‘Work Songs’: A new collection of hymns on work and vocation

In June of 2017, a group of 60 Christian creatives gathered in New York City to discuss and reflect on the intersection of worship and vocation. Known as the The Porter’s Gate Worship Project, the group is comprised of musicians, pastors, writers, and scholars, aiming to “reimagine and recreate worship that welcomes, reflects and impacts both community and the Church.” Their first album, Work Songs, is a collection of 13 modern hymns, each crafted to connect the meaning and dignity of daily work with the heartbeat of God and the Gospel. Continue Reading...

Millennials, marriage, and the ‘success sequence’

“What if large causes of poverty are not matters of material distribution but are behavioral — bad choices and the cultures that produce them? If so, policymakers must rethink their confidence in social salvation through economic abundance.” –George Will According to a recent report from the U.S. Continue Reading...

The consuming self as tyrant

“Consumerism is, quite precisely, the consuming of life by the things consumed. It is living in a manner that is measured by having rather than being.” -Richard John Neuhaus In a free economy, we each serve distinct roles as both producers and consumers. Continue Reading...

When online conformity mobs imitate government coercion

The social-media outrage machine is rather predictable these days. It doesn’t take much for companies and celebrities to offend the cultural consensus, spurring online mobs to respond, in turn: not through peaceful discourse or by turning their attention elsewhere, but by fomenting rage, abuse, and assault on the subject(s) in question. Continue Reading...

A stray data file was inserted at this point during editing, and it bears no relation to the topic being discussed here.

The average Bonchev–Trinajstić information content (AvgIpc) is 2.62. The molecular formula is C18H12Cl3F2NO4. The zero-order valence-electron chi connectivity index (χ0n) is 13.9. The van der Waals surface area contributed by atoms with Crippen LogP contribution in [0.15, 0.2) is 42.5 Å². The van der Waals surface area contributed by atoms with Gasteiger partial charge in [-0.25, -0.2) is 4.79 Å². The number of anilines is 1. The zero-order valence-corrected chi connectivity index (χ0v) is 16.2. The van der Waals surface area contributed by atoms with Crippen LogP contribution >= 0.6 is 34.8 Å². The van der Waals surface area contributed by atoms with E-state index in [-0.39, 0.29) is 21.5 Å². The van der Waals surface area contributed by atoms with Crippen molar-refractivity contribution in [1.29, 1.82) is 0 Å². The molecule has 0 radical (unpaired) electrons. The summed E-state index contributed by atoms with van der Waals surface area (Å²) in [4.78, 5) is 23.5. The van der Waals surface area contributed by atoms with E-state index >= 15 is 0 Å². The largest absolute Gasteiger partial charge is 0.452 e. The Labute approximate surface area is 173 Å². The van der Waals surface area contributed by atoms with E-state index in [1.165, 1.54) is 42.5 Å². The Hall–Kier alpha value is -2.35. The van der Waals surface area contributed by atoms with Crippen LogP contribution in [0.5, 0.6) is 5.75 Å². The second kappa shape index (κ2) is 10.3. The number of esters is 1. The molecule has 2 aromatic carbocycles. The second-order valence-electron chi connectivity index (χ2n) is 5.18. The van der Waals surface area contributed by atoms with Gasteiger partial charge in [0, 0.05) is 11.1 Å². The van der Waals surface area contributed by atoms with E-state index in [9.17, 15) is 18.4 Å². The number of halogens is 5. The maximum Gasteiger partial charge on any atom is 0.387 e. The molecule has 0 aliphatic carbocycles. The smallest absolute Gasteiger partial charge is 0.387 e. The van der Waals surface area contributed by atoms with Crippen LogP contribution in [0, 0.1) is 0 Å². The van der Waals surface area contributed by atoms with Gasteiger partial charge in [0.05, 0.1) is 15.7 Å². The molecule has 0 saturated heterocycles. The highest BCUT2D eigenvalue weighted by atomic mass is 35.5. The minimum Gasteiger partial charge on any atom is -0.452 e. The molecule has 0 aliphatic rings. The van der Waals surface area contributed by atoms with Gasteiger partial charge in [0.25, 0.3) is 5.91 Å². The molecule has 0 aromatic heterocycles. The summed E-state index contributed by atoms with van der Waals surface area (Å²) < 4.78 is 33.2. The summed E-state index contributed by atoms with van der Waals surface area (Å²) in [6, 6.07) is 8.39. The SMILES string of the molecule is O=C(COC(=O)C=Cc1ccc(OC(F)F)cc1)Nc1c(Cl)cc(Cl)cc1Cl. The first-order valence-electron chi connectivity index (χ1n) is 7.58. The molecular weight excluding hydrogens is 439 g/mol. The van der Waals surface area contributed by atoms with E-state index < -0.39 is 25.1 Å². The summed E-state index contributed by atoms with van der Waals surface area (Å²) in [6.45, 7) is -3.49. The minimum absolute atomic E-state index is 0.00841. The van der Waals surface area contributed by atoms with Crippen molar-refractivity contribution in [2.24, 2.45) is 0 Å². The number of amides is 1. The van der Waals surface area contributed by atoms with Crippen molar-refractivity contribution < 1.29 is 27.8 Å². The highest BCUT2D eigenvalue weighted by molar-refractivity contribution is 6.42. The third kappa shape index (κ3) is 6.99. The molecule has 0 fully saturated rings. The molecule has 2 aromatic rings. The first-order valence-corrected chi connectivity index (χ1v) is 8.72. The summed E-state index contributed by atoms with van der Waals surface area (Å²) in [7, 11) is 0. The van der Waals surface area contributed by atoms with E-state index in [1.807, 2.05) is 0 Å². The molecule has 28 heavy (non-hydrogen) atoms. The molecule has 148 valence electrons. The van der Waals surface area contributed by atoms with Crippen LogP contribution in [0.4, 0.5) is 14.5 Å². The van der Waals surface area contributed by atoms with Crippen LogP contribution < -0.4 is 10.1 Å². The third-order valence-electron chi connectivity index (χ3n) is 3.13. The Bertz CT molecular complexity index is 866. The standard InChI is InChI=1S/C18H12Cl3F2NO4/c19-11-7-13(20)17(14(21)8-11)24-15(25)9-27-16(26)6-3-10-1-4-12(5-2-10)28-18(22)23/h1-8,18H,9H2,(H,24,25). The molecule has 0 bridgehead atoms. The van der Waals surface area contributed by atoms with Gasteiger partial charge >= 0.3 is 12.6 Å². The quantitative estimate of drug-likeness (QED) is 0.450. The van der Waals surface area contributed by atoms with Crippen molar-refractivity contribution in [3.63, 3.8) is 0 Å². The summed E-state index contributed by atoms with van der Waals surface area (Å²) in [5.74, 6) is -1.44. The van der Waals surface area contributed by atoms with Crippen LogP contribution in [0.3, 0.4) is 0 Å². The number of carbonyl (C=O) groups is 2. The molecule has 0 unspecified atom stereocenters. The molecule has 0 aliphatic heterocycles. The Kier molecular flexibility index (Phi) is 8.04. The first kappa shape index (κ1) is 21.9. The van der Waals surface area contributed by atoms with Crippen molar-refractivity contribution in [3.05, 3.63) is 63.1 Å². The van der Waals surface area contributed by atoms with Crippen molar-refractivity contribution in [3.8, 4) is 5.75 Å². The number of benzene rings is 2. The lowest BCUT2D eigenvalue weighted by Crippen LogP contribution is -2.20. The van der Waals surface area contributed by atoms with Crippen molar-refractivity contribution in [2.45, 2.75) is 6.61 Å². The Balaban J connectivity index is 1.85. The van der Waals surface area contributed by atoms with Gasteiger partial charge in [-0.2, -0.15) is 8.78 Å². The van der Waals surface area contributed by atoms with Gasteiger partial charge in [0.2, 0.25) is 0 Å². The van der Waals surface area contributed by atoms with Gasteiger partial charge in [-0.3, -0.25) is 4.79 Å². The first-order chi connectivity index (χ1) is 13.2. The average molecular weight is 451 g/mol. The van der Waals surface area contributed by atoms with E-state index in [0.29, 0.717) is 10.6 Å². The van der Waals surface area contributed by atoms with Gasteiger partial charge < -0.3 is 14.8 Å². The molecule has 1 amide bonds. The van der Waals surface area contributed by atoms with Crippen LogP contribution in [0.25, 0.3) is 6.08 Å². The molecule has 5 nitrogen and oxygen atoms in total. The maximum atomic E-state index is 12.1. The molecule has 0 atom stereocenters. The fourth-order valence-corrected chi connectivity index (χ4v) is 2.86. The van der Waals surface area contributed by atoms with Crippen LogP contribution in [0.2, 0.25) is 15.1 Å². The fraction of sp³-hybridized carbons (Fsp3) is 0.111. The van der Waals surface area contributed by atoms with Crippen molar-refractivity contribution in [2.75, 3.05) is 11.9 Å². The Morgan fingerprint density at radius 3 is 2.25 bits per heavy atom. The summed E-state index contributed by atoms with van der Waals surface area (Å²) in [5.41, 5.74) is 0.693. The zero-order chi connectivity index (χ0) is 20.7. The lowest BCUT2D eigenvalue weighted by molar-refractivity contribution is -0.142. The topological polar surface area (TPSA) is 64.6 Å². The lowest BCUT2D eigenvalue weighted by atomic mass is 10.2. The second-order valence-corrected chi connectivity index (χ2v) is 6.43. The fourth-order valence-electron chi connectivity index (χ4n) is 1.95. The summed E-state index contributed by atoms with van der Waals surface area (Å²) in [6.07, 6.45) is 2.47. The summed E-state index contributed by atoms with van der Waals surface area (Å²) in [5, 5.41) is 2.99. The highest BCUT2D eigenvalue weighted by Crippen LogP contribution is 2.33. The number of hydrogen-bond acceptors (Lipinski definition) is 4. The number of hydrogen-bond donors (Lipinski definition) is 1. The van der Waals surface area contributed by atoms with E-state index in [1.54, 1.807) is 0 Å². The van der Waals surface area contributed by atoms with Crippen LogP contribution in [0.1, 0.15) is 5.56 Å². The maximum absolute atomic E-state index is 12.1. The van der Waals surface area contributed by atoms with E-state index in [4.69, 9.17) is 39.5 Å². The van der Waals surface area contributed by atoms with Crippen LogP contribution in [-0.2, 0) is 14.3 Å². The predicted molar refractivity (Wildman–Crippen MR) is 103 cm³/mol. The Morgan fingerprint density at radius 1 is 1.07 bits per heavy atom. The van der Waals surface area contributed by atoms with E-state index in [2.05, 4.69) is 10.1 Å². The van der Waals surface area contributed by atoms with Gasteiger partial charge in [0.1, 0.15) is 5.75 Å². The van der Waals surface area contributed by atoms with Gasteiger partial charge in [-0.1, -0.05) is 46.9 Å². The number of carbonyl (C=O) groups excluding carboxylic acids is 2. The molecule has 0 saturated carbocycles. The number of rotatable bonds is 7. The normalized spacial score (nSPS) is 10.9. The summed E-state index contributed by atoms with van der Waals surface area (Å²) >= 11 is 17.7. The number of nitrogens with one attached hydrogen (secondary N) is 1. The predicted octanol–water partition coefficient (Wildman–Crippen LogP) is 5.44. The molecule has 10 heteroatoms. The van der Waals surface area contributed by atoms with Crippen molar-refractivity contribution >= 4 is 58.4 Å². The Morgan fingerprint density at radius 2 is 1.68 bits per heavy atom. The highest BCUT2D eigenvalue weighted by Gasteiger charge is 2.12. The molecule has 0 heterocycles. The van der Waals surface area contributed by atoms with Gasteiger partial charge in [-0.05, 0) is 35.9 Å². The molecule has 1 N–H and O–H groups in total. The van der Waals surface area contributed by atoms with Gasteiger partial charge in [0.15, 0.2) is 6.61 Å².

The cramped morality of trade protectionism

“If a product is seen only as the opportunity for work, it is certain that the anxieties of protectionists are well founded.” –Frédéric Bastiat, Economic Sophisms Drawing inspiration from a 1847 essay by the inimitable Frédéric Bastiat, economist Donald Boudreaux tackles a popular argument from today’s trade protectionists: namely, “that protectionism is justified if enough consumers or voters are willing to pay higher prices in order to help workers.” The problem, of course, is that such a perspective debases the value of labor to the value of products and vice versa, ignoring the many other relationships and ripple-effects that production and trade are bound to inspire. Continue Reading...

Thoughts on Christians and race-identity issues

Here’s the deal, short and straight to the point, in light of the events in Charlottesville: Christians should not be within ten miles of this race-identity stuff. Something like “white nationalism” cannot be reconciled with the Gospel’s leap across racial and national barriers. Continue Reading...

Why the culture matters for economic flourishing

“Moral ecology is the new frontier of political economy: the culture in which the free society thrives — or destroys itself.” –Michael Novak In assessing and addressing the economic issues of the day, we tend to look first to tangible or mathematical solutions, cutting and re-cutting various economic pies as we ponder different policies and pathways to higher employment, better wages, and all-around material prosperity. Continue Reading...